Some Government agencies aren't following guidelines when negotiating big construction projects and there are fears the problem could deepen a growing crisis in the building industry.

Prime Minister Ardern said after Cabinet today that she was awaiting more information from Building and Construction Minister Jenny Salesa as to whether any further action was required.

"We need to lead by example and if there are things that we can do to take a leadership position with that industry then we should be," Ardern said.

Government-procured construction makes up around 18 per cent of the vertical construction sector and Salesa today said all Government agencies would be reminded of the rules around procurement.

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Salesa met with building industry representatives at Beehive today, together with Housing Minister Phil Twyford and Infrastructure Minister Shane Jones.

"One of the things we would like to ensure, moving forward, is that we ensure that our ministries and our agencies adhere much more to MBIE [Ministry of Business, Innovation and Employment] government procurement guidelines," Salesa said after the meeting.

"We're also looking at a reset. One of the things in terms of contracting in the government sector we have not always adhered to is having a whole of life approach. So we're looking, moving forward, at getting some advice from MBIE about what we should as Government, taking a leadership position to reset this."

Salesa said a possibility was government agencies having to produce evidence that the procurement guidelines had been taken into account during contract negotiations.

About 97 per cent of contracting was done by the agencies themselves, so a broader government approach was needed and more ministers needed to get involved.

"This is a whole of government approach. There are many other sectors in government that have their own contracting processes," Salesa said.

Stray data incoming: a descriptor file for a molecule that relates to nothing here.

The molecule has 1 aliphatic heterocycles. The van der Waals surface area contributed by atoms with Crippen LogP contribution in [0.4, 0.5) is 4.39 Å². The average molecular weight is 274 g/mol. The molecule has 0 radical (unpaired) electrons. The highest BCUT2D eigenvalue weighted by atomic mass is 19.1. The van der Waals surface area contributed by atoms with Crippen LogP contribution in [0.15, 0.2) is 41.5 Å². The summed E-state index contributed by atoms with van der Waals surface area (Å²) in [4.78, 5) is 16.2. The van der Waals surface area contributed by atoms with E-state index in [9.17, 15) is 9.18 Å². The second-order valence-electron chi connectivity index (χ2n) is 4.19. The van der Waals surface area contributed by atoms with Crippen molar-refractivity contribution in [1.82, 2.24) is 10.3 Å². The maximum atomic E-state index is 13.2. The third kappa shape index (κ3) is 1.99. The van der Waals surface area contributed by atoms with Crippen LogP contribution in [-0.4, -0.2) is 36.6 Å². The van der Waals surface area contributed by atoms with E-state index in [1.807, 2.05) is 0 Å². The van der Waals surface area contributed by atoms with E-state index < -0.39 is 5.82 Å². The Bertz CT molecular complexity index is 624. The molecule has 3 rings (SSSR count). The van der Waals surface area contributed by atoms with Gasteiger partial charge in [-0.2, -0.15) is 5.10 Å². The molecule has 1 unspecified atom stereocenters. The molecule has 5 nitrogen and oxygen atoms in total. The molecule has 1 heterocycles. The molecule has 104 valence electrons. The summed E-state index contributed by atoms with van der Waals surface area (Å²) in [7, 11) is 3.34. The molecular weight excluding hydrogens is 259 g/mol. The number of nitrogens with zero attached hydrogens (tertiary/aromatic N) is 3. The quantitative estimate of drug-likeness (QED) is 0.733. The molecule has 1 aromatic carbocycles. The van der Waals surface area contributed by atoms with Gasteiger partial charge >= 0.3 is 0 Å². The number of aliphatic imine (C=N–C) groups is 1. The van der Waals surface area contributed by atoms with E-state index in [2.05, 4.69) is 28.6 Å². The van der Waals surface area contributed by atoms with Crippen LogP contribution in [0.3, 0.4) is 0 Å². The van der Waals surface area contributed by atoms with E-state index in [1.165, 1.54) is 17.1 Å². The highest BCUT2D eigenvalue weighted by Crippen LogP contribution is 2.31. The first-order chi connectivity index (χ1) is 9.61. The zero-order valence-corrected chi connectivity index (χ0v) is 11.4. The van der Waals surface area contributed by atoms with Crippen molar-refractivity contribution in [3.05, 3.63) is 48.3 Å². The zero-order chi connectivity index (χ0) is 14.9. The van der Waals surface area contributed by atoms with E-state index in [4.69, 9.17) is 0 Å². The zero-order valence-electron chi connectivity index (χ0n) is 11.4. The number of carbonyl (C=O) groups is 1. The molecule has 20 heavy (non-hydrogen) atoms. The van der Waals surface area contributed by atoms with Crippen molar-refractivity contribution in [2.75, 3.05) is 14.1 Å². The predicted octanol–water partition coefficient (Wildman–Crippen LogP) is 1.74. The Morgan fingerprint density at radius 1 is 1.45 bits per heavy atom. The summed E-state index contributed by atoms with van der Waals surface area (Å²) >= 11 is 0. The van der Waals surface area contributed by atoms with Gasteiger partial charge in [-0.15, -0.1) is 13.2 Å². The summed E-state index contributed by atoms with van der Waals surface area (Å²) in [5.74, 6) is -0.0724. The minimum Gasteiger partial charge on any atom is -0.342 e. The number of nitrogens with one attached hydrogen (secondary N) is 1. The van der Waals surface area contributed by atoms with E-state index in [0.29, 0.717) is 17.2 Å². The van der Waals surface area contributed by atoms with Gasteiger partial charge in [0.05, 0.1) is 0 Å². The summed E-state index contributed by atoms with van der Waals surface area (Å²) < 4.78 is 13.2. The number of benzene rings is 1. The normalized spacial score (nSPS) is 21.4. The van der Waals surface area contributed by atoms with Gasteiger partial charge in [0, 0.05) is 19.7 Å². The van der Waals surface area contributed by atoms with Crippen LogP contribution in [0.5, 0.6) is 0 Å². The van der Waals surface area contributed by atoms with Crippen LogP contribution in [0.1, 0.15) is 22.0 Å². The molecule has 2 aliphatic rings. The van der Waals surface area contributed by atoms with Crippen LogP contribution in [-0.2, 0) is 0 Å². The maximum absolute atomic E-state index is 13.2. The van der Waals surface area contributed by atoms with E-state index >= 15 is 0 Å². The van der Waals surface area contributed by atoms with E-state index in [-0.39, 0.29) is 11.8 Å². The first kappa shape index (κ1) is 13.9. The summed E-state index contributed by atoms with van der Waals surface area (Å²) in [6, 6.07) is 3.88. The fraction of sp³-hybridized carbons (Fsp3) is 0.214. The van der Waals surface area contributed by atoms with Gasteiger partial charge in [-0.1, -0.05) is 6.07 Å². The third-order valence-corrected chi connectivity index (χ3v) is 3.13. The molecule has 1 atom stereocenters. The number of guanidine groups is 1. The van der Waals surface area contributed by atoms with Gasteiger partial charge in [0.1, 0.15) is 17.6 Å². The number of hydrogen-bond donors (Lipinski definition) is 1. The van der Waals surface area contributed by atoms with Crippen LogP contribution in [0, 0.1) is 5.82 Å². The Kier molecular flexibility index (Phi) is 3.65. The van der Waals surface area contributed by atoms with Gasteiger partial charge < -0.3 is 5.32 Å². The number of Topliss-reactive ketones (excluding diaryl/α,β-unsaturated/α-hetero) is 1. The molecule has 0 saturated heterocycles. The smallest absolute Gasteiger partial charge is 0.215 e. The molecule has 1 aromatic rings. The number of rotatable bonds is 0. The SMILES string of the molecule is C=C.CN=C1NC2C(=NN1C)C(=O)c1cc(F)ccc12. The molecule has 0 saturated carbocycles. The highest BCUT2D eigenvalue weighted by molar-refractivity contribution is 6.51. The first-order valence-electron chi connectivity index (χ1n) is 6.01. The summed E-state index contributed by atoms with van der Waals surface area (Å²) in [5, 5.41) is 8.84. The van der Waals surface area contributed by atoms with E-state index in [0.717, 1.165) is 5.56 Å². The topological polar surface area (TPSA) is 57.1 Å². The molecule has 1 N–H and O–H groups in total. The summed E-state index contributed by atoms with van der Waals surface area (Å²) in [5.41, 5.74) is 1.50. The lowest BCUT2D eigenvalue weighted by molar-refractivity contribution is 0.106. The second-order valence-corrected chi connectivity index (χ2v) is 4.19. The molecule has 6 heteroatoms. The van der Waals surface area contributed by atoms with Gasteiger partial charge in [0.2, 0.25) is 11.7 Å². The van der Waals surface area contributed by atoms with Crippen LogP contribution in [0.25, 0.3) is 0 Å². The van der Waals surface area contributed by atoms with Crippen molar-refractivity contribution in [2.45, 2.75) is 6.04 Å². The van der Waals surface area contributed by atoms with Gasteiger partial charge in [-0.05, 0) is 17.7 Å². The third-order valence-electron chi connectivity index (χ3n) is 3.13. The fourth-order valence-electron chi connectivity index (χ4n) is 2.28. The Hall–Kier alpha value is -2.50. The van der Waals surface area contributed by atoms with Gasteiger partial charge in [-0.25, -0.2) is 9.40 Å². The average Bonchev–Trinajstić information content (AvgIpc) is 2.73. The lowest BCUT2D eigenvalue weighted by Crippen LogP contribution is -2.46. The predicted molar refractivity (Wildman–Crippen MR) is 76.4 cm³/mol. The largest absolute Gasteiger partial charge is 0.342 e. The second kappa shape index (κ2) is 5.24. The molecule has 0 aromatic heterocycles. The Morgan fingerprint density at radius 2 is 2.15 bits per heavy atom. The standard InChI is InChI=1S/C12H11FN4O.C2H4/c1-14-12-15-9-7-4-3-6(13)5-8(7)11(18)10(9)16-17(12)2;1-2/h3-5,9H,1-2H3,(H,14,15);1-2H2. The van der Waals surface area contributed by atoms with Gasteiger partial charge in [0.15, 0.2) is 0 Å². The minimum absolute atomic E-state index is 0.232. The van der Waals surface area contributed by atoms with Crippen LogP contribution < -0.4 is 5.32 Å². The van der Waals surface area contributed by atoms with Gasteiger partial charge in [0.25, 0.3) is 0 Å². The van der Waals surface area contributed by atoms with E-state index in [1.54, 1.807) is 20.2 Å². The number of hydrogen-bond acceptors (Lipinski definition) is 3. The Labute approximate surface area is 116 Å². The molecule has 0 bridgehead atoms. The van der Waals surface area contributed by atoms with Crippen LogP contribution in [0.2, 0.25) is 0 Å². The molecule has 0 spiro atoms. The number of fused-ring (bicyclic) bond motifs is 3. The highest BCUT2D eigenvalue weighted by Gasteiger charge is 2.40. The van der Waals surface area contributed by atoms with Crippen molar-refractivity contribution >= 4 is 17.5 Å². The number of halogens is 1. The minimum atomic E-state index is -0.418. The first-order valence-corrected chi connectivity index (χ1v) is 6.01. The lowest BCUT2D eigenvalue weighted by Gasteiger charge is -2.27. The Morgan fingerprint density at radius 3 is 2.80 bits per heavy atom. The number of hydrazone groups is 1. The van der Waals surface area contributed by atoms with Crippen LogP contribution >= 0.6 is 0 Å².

Master Builders chief executive David Kelly, who convenes a vertical construction group, said it was no secret the larger construction sector had problems.

"We as a sector need to step up, so we're undertaking some work ourselves around guidance to our members, to really understand the risk they're taking on, to think harder about what they're signing up to. We do need to address some issues around the margins that contracts are being tendered for."

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Jones likened the issues facing the construction sector to a health problem.

"When a health episode strikes either an organisation, a sector or an individual, you do a reset or you contemplate certain death."

"How do we effect a reset while not endangering taxpayer liability but giving greater confidence to the construction sector, and it's linked to the work that Phil Twyford and I are driving in terms of the creation of an independent infrastructure entity that houses the best quality of advice the Government can get."

Twyford said although government contracts were a minority, the Government had an obligation to lead by example.

Jones said there was a lot of pain in the industry, with Ebert Construction going into receivership and Fletcher Construction withdrawing from high-rise after nearly $1b losses over two years on big jobs.

National leader Simon Bridges said the Government was getting involved in the construction industry as compensation for "stuffing up" the market with overseas investment changes and immigration uncertainty.

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"What they're going to do by effectively paying more for construction projects like the Kiwibuild and the trams is spend more taxpayers' money," Bridges told reporters.

But National was open to seeing what the Government came up with, he said.

"Lets actually see if Shane Jones, Jenny Salesa, and this Cabinet come up with something here that's sensible and deals with some real issues in the construction sector.

"But throwing more taxpayers' money at it, I'd be pretty cautious about."